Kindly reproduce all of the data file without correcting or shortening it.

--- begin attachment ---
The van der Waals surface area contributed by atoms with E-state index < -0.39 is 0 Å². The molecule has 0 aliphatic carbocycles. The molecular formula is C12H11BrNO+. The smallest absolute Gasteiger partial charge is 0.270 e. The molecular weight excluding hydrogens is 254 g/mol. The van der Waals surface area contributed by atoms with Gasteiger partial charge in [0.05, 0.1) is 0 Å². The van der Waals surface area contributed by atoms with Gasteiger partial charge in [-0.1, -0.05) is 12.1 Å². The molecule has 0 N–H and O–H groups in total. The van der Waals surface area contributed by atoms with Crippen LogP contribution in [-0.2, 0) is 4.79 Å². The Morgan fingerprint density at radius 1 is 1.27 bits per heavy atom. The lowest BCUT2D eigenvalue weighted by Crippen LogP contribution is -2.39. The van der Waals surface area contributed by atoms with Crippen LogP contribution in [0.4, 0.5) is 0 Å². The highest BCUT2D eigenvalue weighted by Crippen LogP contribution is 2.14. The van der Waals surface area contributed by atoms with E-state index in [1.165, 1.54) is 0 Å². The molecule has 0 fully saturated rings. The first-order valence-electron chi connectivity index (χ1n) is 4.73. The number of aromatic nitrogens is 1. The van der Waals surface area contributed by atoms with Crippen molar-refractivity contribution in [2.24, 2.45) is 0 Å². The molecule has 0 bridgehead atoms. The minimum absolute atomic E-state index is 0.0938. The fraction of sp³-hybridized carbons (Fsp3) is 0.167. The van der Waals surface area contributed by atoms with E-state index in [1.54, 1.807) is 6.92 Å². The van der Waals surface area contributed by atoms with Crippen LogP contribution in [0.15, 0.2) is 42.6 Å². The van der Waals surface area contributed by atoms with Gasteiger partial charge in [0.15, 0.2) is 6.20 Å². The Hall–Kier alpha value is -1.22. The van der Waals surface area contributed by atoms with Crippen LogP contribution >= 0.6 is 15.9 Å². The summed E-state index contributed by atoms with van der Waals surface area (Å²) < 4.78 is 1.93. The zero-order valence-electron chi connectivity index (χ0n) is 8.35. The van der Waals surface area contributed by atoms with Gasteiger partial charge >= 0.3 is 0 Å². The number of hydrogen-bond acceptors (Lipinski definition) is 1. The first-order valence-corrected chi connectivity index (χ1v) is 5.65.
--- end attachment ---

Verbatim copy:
The van der Waals surface area contributed by atoms with E-state index < -0.39 is 0 Å². The molecule has 0 aliphatic carbocycles. The molecular formula is C12H11BrNO+. The smallest absolute Gasteiger partial charge is 0.270 e. The molecular weight excluding hydrogens is 254 g/mol. The van der Waals surface area contributed by atoms with Gasteiger partial charge in [0.05, 0.1) is 0 Å². The van der Waals surface area contributed by atoms with Gasteiger partial charge in [-0.1, -0.05) is 12.1 Å². The molecule has 0 N–H and O–H groups in total. The van der Waals surface area contributed by atoms with Crippen LogP contribution in [-0.2, 0) is 4.79 Å². The Morgan fingerprint density at radius 1 is 1.27 bits per heavy atom. The lowest BCUT2D eigenvalue weighted by Crippen LogP contribution is -2.39. The van der Waals surface area contributed by atoms with Crippen LogP contribution in [0.4, 0.5) is 0 Å². The highest BCUT2D eigenvalue weighted by Crippen LogP contribution is 2.14. The van der Waals surface area contributed by atoms with E-state index in [1.165, 1.54) is 0 Å². The molecule has 0 fully saturated rings. The first-order valence-electron chi connectivity index (χ1n) is 4.73. The number of aromatic nitrogens is 1. The van der Waals surface area contributed by atoms with Crippen molar-refractivity contribution in [2.24, 2.45) is 0 Å². The molecule has 0 bridgehead atoms. The minimum absolute atomic E-state index is 0.0938. The fraction of sp³-hybridized carbons (Fsp3) is 0.167. The van der Waals surface area contributed by atoms with E-state index in [1.54, 1.807) is 6.92 Å². The van der Waals surface area contributed by atoms with Crippen LogP contribution in [0.15, 0.2) is 42.6 Å². The van der Waals surface area contributed by atoms with Gasteiger partial charge in [0.15, 0.2) is 6.20 Å². The Hall–Kier alpha value is -1.22. The van der Waals surface area contributed by atoms with Crippen LogP contribution >= 0.6 is 15.9 Å². The summed E-state index contributed by atoms with van der Waals surface area (Å²) < 4.78 is 1.93. The zero-order valence-electron chi connectivity index (χ0n) is 8.35. The van der Waals surface area contributed by atoms with Gasteiger partial charge >= 0.3 is 0 Å². The number of hydrogen-bond acceptors (Lipinski definition) is 1. The first-order valence-corrected chi connectivity index (χ1v) is 5.65.